Main Article Content
Synopsis: The evidence based practice (EBP) movement started at the beginning of 1970s in the field of medicine. The famous definition by Sackett et al. (1997, p. 2) defined evidence-based medicine as ‘the conscientious, explicit and judicious use of current best evidence in making decisions about the care of individual patients’. The idea of EBP was later introduced to other fields of professional practice in health and social care, as well as to the education of health professionals such as nursing education. The project named Knowledge in development (KID) focused on the development of clinical preceptorship in the context of nursing. Clinical preceptors are registered nurses and practical nurses who have the responsibilities of caring for patients and teaching nursing students at the same time. Nursing teachers working in the KID project were enthusiastic to implement the evidence based practice approach in the project work, by using different evidence bases.
Purpose: The purpose of this article is to present how evidence based practices in the project work were implemented and to describe the experiences of the project group members about the implementation of EBP.
Project setting: Two universities of applied sciences, two vocational institutes and four health-care organizations in Western Finland.
Year of project: 2009-2013
Target readers: Primarily project practitioners, project managers and teachers on the health care sector.
Lessons learned: Based on the experiences gained in this project, the use of an evidence based practice approach in planning and implementing a development project in health care clinical and educational settings is recommended.
Competencies highlighted: Information literacy
Related theory: The structure of different evidence bases presented by Rycroft-Malone et al. (2004), including research, clinical experience, patients, clients and carers, and local context and environment.
This work is licensed under a Creative Commons Attribution 4.0 International License.
Authors who publish with this journal agree to the following terms:
a) Authors retain copyright and grant the journal right of first publication with the work simultaneously licensed under a Creative Commons Attribution License that allows others to share and adapt the work with an acknowledgement of the work's authorship and initial publication in this journal.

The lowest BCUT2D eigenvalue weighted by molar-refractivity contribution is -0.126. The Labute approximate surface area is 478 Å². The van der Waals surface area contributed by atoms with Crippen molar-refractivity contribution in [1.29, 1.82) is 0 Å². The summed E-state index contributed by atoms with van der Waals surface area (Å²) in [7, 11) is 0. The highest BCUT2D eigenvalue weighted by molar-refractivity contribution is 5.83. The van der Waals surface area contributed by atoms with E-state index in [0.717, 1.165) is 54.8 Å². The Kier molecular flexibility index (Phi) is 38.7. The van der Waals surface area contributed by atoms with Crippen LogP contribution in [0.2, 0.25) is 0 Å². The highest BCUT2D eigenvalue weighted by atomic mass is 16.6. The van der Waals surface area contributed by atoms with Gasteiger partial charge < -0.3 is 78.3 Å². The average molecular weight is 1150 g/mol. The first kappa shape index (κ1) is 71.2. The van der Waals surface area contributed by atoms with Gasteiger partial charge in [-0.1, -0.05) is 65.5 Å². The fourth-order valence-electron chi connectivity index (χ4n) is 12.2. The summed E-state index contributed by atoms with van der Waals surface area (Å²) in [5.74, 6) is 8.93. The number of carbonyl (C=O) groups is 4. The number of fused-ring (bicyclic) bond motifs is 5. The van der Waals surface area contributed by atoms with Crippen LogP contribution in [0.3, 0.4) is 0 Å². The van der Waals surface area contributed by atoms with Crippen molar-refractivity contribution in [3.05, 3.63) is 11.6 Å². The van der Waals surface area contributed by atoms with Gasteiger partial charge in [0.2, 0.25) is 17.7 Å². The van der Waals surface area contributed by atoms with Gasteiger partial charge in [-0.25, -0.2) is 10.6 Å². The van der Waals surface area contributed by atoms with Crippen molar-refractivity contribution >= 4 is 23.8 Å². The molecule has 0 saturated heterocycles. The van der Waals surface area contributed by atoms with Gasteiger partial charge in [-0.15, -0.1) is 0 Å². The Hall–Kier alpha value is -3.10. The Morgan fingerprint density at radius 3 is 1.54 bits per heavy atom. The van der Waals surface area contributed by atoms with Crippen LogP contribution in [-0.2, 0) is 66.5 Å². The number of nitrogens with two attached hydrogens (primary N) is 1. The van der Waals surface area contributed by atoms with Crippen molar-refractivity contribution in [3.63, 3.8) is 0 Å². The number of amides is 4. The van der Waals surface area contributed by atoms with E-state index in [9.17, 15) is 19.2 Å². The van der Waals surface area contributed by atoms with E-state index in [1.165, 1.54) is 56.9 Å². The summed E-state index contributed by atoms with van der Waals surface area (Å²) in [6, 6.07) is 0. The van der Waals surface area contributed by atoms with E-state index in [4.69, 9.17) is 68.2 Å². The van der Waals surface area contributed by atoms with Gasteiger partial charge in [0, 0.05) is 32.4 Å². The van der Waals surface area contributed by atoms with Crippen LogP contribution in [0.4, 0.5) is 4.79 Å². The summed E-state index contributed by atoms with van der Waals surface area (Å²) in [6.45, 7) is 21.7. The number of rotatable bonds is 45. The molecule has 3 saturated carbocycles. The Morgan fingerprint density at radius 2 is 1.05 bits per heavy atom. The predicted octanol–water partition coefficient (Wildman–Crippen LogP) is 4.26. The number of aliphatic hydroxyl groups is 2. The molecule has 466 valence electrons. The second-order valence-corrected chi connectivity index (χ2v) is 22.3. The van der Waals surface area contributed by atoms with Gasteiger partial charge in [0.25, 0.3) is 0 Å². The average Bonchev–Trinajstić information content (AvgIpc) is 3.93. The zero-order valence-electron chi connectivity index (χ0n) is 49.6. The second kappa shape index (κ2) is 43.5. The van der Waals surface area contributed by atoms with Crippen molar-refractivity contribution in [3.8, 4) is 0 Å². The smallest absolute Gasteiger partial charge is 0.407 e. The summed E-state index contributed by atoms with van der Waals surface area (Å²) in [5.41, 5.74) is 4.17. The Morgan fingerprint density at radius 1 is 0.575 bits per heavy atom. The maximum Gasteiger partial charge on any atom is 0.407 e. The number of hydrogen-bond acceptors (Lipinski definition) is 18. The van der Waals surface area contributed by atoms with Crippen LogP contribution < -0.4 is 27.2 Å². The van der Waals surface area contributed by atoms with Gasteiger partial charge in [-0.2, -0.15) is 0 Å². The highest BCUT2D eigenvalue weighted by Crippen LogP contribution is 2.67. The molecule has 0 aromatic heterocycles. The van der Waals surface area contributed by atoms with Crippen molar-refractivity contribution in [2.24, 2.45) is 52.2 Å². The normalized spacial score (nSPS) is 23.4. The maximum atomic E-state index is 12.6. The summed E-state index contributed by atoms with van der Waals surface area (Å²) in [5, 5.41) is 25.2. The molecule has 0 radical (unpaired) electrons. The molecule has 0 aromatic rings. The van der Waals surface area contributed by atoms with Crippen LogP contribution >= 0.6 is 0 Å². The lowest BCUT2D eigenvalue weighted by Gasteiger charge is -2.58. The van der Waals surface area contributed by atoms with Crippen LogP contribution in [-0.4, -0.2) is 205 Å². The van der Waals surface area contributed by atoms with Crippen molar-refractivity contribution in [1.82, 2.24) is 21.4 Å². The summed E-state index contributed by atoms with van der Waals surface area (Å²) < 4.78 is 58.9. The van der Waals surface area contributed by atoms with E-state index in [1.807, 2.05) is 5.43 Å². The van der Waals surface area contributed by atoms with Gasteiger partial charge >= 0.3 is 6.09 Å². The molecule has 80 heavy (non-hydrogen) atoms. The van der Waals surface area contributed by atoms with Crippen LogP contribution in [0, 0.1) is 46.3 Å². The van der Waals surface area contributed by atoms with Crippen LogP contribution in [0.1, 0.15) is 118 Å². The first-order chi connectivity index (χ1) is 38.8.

b) Authors are able to enter into separate, additional contractual arrangements for the non-exclusive distribution of the journal's published version of the work (e.g., post it to an institutional repository or publish it in a book), with an acknowledgement of its initial publication in this journal.
c) Authors are permitted and encouraged to post their work online (e.g., in institutional repositories or on their website) prior to and during the submission process, as it can lead to productive exchanges, as well as earlier and greater citation of published work (See The Open Access Citation Advantage Service). Where authors include such a work in an institutional repository or on their website (ie. a copy of a work which has been published in a UTS ePRESS journal, or a pre-print or post-print version of that work), we request that they include a statement that acknowledges the UTS ePRESS publication including the name of the journal, the volume number and a web-link to the journal item.
d) Authors should be aware that the Creative Commons Attribution (CC-BY) License permits readers to share (copy and redistribute the work in any medium or format) and adapt (remix, transform, and build upon the work) for any purpose, even commercially, provided they also give appropriate credit to the work, provide a link to the license, and indicate if changes were made. They may do these things in any reasonable manner, but not in any way that suggests you or your publisher endorses their use.